Long story short: I recently acquired a Super CD-ROM2 system (along with a PC Engine Core Grafx II). I know, I didn’t really need the Core Grafx II, but it was a package deal.
Anyway, here are some Glamour Shots® of said systems:
Now I need some CD games. Any suggestions?
Although the PC Engine was home to many odd–and oddly endearing–games during its wildly successful run, few if any were wackier than Gekisha Boy (aka Gekibo, Photo Boy and/or Photograph Boy).
That wackiness is evident from the get-go, as players are immediately tasked with filling the shoes of a green-around-the-gills photographer who has to hit the streets to look for outrageous snapshots that can be taken back to his tough-as-nails newspaper editor.
Sounds easy enough, right? Well, consider this: While you keep one eye out for those aforementioned photographic opportunities–which include delightfully detailed (words which can be used to describe all of the game’s graphics) flashers in trench coats and Michael Jackson look-alikes–you have to keep the other eye out for a myriad of dangers–such as bouncing balls, skateboards and other random projectiles–that stand in your way of the perfect shot.
They stand in your way of making it to the next stage, too–since you lose valuable film every time you get hit by said projectiles. (That’s important because the more well-taken photos you turn in, the more points you receive from your boss and the more likely you are to advance to the next level.)
Controls in Gekisha Boy are about as tight as they can be–with the d-pad handling the movement of your character and the aiming of his camera, and the action buttons corresponding to your camera’s shutter and your ability to jump.
Unfortunately, the well-tuned controls don’t make the game a walk in the park–it’s more like a walk down a darkened alley in the bad part of town. As such, expect to repeat each level many times before you succeed–especially as the game progresses.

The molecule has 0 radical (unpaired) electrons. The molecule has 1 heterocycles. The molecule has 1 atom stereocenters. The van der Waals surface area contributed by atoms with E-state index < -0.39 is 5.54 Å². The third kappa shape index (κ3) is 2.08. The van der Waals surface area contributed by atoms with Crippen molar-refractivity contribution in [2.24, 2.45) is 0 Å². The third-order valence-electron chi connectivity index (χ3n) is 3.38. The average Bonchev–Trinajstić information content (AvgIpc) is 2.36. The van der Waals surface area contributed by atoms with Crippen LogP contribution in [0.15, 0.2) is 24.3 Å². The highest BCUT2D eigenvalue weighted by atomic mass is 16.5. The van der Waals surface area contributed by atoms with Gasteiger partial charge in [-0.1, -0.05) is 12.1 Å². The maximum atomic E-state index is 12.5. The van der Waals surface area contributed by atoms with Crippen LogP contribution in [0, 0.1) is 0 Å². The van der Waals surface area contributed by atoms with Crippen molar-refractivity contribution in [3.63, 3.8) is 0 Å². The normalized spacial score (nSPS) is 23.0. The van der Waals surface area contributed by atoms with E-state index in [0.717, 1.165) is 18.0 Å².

Considering the sights you’ll see along the way, though, you’ll likely enjoy every hair-pulling minute of it.
While reading two reviews (one at thebrothersduomazov.com and another at unlimitedzigworks.com) of the much-maligned Astralius over the weekend, I remembered that, once upon a time, the game was supposed to see a North American release.
In fact, the title was shown off at both the winter and summer Consumer Electronics Shows that were held in 1991.
Following the former, the editors of TurboPlay magazine waxed poetic (in their February/March 1991 issue, see below) about Astralius, writing that it would “give both Y’s games a serious run for the top honor” and “should prove to be one of the toughest games made as well.”
Following the latter, TurboPlay‘s editors promised (in their August/September 1991 issue) that the title would hit the streets stateside “by Christmas.” Of course, a few sentences later they shared that developer IGS was “working the bugs out of its attempts to translate this RPG to the TurboGrafx-16.” (Click on the two scans below to read the rest of what they had to say about the title.)
I’m guessing the folks at IGS never quite eradicated said bugs–or, by the time they did, releasing the game no longer made sense economically (or otherwise)?
Boot up a copy of Namco(t)’s World Court Tennis and choose the title’s (in)famous “Quest” mode and you’ll come face to face with what could very well be the worst example of translated text in all of videogamedom.
Don’t believe me? Decide for yourself.
“I’ve been waiting for you. I’m a king of tennis kingdom. Would you do me a favor?
“My country has been peaceful. Everyone loved tennis. But it’s all over. Evil tennis king appeared. He took treasures of the royals. And snatched the tennis courts. People can’t play tennis and are complaining.
“Beat the king of tennis and bring back peace.”